Please share your memories and stories about your favorite New Line shows, by adding your comments to the shows below. Thank you for celebrating with us the joy of making adventurous, adult musical theatre.
original concept/additional lyrics by Billy Aronson
based on the novel Scenes de la Vie de Bohème by Henri Murger
March 6-29, 2014
Washington University South Campus Theatre
Mark Cohen – Jeremy Hyatt
Roger Davis – Evan Fornachon
Angel Dumott Schunard – Luke Steingruby
Tom Collins – Marshall Jennings
Mimi Marquez – Anna Skidis
Maureen Johnson – Sarah Porter
Joanne Jefferson – Cody LaShea
Benjamin Coffin III – Shawn Bowers
Paul, Waiter, “Christmas Bells” soloist, et al. – Kevin Corpuz
Mr. Jefferson, The Man, et al. – Robert Lee Davis III
Gordon, “Seasons of Love” soloist, et al. – Zachary Allen Farmer
Steve, vender, Pastor, et al. – Ryan Foizey
Alexi Darling, Back-Up Singer, et al. – Wendy Greenwood
Angry Lady, “Seasons of Love” soloist, et al. – Melissa Harris
Mrs. Jefferson, et al. – Nellie Mitchell
Mrs. Cohen, Pam, Back-Up Singer, et al. – Marcy Wiegert
THE NEW LINE BAND
Piano/Conductor – Justin Smolik
Lead Guitar – D. Mike Bauer
Bass – Vince Clark
Rhythm Guitar – Aaron Doerr
Percussion – Clancy Newell
THE ARTISTIC STAFF
Director – Scott Miller
Assistant Director – Mike Dowdy
Music Director – Justin Smolik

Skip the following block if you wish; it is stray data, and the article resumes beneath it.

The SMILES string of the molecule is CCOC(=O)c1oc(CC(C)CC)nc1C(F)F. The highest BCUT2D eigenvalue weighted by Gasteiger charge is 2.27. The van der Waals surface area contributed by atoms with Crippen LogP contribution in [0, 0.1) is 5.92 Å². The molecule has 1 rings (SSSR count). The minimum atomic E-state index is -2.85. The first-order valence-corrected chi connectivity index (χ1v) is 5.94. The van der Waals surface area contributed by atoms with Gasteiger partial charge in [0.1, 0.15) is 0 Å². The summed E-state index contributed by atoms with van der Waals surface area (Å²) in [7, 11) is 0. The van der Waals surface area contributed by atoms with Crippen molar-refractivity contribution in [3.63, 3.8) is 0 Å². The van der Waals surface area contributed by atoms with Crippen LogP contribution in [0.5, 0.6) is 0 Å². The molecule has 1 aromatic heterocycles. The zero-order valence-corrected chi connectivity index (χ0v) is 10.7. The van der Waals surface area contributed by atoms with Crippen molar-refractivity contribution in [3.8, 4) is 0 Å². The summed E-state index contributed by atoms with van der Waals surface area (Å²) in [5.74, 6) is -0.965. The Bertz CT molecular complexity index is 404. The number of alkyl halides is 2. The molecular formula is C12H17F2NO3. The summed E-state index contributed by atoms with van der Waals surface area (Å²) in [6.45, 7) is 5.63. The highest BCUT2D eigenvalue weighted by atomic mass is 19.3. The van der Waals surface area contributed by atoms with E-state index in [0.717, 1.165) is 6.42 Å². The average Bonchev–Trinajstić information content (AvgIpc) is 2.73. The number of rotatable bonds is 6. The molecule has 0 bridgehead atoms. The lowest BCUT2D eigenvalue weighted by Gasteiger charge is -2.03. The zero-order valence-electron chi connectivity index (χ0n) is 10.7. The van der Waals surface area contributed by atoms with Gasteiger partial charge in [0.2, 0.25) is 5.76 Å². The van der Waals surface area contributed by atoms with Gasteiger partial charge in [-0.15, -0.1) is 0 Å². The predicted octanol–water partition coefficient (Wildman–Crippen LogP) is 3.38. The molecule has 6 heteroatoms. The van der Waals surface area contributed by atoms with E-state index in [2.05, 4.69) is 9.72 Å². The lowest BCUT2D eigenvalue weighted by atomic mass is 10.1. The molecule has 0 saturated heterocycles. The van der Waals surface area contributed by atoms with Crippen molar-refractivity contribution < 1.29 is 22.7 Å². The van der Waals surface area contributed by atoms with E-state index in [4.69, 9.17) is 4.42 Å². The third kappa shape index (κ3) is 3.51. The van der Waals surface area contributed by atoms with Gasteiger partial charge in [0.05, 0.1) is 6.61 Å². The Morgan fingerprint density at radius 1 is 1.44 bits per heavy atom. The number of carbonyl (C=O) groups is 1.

“Tango: Maureen” Choreographer – Robin Michelle Berger
Scenic and Lighting Designer – Rob Lippert
Costume Designers – Sarah Porter, Marcy Wiegert
Sound Designer – Kerrie Mondy
Scenic Painters – Melanie Kozak, Sharon Russell, Gary Karasek
Graffiti Artists – William Wade, Kathleen Dwyer, Mitchell Matthews, Justin Foizey
Stage Manager – Gabe Taylor
Props Master – Alison Helmer
Lighting Technician – Gabe Taylor
Box Office Manager – Kim Avants
Volunteer Coordinator – Ann Stinebaker
Graphic Designer – Matt Reedy
Photographer – Jill Ritter Lindberg
“Jonathan Larson's 1996 rock musical unfolds to epic proportions in this lively new production. It's also sweet and funny and beautiful, under the direction of Scott Miller. . . It almost seems Mr. Miller is choosing his seasons nowadays for sheer emotional complexity, along with New Line's usual focus on strong musicianship. And the results have been enthralling. Rent continues the company's recent trend of bringing stunning characters furiously to life, in all their contradictions.” – Richard Green, TalkinBroadway
"An intimate, emotionally charged production filled with memorable performances. . . Director Scott Miller and assistant Mike Dowdy have assembled a uniformly talented, fearless cast, and the two excel in pulling out the small moments that illuminate character development. The presence of a guiding hand is clear throughout the production, yet the movements and character nuances feel almost organic, as if each actor pulled his or her role from the inside out. The result is a unified cast that creates a truly bohemian community on the stage. And this feeling is intensified in the group numbers, where layered harmonies blend seamlessly, rising and falling with the emotion of the story." – Tina Farmer, KDHX